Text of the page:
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Discussion Starter · #1 ·
So I setup a little 2.5gal with an Aquaclear 20mini on it for shrimp. I filled the biobag with media from my established filter and crumbed a bunch of fish food, algae wafers, etc into the water to get some ammonia going.

Tested the first day, had an ammonia reading, figured the food was starting to break down.

Tested today, have 0.5 ammonia, 0 nitrite, 5 nitrate. How do I still have ammonia but no nitrite and nitrates already? I can understand if it was 0,0,5, then the cycle was complete, but still having ammonia, unless its the residual food still in the water thats still breaking down? The bio media came from a long established filter for about 3 months in which I quick started with media from a filter that is 9 months running, so it should have been loaded, especially since initially starting off in my turtle tank and they are bio-monsters.

I've never done a cycle like this before with fish food, either I've used established media and substrate and just threw fish in, checked params daily and did small water changes and let them ride out the cycle, dosing with prime to neutrilized the ammonia if needed, so I don't know how much food to add, to keep adding or where my filter is now? pH is 6.6. I did fill it with treated water with prime and I know that for the first 24hrs or so, prime treated water can give a false positive on Ammonia readings because of the ammonium it creates by breaking down chloramine, but its been 3 days now, shouldn't be getting any false positives.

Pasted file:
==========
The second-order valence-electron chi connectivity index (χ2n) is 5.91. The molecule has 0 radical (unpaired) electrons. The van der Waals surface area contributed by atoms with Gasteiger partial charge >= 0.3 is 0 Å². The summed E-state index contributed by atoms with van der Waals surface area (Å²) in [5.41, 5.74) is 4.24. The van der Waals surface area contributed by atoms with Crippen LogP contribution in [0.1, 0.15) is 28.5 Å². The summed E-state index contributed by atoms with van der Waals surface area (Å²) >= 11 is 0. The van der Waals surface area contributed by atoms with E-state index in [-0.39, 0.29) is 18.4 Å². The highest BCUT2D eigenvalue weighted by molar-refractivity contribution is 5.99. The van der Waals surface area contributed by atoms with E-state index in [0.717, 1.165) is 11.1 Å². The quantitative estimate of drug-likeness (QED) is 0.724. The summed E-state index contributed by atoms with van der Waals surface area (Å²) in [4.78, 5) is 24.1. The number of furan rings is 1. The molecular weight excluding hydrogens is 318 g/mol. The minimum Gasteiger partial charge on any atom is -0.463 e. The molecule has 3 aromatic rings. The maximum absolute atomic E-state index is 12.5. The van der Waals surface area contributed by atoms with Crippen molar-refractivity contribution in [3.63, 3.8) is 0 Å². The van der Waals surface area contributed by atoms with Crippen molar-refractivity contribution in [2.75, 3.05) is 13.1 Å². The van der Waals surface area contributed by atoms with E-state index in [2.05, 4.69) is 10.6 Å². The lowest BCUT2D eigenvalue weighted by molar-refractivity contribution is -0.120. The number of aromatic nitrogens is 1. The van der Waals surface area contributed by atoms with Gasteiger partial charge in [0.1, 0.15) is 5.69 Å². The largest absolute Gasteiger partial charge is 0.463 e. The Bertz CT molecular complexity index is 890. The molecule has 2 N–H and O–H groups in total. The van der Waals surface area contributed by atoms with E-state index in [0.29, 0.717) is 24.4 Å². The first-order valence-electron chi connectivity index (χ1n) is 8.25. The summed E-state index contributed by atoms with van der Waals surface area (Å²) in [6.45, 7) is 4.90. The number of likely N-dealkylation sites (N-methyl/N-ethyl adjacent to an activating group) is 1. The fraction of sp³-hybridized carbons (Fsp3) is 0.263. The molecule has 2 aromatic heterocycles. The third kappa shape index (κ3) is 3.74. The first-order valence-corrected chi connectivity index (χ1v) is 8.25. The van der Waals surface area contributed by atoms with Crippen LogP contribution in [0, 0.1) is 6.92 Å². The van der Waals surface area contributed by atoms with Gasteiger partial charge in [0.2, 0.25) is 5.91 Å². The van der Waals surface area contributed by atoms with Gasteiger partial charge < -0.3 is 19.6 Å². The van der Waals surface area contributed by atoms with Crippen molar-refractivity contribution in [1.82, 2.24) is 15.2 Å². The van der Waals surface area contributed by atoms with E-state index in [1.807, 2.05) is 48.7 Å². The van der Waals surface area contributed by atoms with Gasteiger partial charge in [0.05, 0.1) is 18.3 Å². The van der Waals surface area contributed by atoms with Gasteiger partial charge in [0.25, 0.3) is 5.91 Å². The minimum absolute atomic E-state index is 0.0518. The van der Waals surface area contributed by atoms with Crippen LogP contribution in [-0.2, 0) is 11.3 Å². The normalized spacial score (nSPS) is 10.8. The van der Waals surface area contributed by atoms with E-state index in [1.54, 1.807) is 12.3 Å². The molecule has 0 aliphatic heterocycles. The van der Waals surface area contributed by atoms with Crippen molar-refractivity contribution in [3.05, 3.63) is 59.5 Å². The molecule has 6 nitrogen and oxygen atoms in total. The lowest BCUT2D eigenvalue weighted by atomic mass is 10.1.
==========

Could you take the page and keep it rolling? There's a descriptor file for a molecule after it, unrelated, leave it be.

This tank is going to be for higher quality shrimp, so I don't want to throw anything in yet but I know at some point, I do need a bio-source in there to keep feeding the filter.

This just popped into my head, I do have half a moss ball and a bit of xmas moss and java moss in the tank, could it be eating the nitrites right now over the nitrates or ammonia?
 

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I'd assume one of two things.

1. The bacteria in your biomedia were eating nitrites from the old tank, and that resulted in nitrate in the new tank.
2. The tank is cycled but the food is leeching ammonia quicker than your bacteria break it down.

A Fishless cycle has the most benefits when you create an ammonia spike of around 2-4 ppm, and continue to keep it at that level until it can drop to 0 in 24 hours. That means you can add all of your fish at once because the bacteria population will be large enough to support a full tank of fish waste.
If you are simply going to add a small amount of food and produce a very small ammonia spike its no different from putting fish in one at a time with established media.
Good luck with the tank!
 

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You're putting too much thought into it.

Going from amine to nitrate is a good thing. The bacteria is everywhere. It's on everything. It could even be on the fish food. It blows on the breeze, etc.

I'd just keep going until there's no ammonia reading, then slowly introduce fauna.

You're actually growing a more diverse bacteria culture by using fish food as the bacteria to break down more complex molecules will be present also
 

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Discussion Starter · #5 ·
I tested last night and the ammonia was down to zero, so I put a few feeder guppys from my turtle tank for the moment until I decide what shrimp I want to move into it.
 
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